1. Use technology to your advantage
Who said you only have to talk on the phone or Skype? Something my boyfriend and I do is watching Netflix together over Skype. It’s pretty easy! Just start Skype and have one person countdown for when you both press “play” on your favorite show. Now, you have a show that is just yours to bond over and talk about.
2. Exchange your favorite books
Turn February or March into unofficial-fun-time-book-club month. Give your partner a book you really like! You can even leave a cute message in the front cover to make it more special. You can do the swap when you see each other next, or send it in the mail. It will give you both something different to talk about and also expose you both to new aspects of each other.
3. Use the time apart to fall in love with yourself, alone
It’s one thing to use the time apart to become emotionally connected with your partner. What many people don’t think about is using the time to fall in love with you. It sounds like a cliché, and just typing it makes me want to throw up a little bit, but it’s true. Instead of spending a lot of time upset about not having a companion to go out with or snuggle up to at night (and this is okay too, see below), use that energy to find out more about you. Take yourself on dates, teach yourself to do something from a tutorial video on Youtube, cross something off your “DREAM BIG TO-DO” list.
4. Give each other the chance to gripe without feeling bad
It can be really easy to not bring up something that’s bothering us because “it isn’t a conversation for the phone” or “I don’t want to ruin our Skype date.” These are totally logical excuses, but the real fact is: it might be a very long time until you see each other in person. And then you won’t want to “ruin” that time with a complaint either. If you both agree to address problems as they come, the awkwardness of “ruining the moment” will go away. You will begin to appreciate your ability to work through issues, and ultimately, this will be a key once the distance is gone.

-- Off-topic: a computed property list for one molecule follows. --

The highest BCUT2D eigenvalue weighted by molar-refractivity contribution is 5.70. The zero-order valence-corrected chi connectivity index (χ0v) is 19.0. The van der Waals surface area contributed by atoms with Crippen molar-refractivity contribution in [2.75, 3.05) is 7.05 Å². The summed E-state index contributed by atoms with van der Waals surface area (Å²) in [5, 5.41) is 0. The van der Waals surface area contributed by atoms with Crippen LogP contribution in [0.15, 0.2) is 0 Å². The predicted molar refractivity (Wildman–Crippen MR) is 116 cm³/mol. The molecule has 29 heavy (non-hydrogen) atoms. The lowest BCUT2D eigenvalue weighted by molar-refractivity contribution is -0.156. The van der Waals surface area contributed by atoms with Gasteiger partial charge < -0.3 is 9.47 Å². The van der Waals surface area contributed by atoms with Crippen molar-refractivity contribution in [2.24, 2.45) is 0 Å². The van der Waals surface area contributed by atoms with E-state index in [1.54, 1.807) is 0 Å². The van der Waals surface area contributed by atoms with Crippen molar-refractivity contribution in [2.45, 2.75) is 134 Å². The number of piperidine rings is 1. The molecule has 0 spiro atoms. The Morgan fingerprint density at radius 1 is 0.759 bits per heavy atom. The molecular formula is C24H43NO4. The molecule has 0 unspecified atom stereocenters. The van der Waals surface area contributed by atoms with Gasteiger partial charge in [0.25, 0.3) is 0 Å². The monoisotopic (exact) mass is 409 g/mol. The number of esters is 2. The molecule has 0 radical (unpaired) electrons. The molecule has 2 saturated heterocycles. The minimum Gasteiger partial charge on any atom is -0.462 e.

5. Don’t feel bad for missing them/ talk about it.
It’s healthy to miss the person you love when you can’t be together. It can also be annoying if your friends give you a pity party any time you bring it up. Nobody wants to be a downer, but at the same time, you are entitled to your emotions. It’s never helpful to hear “I could never do that” or “I bet that sucks” from a handful of different acquaintances. Instead, confide in a friend you know will understand you (and obviously is okay with hearing about your feelings). I also want to stress that it is okay to tell your partner without either party feeling guilty. Blame it on the circumstance (jobs, school, money). Don’t blame it on the person. Letting them know you miss them is just as meaningful as saying “I love you” in an LDR.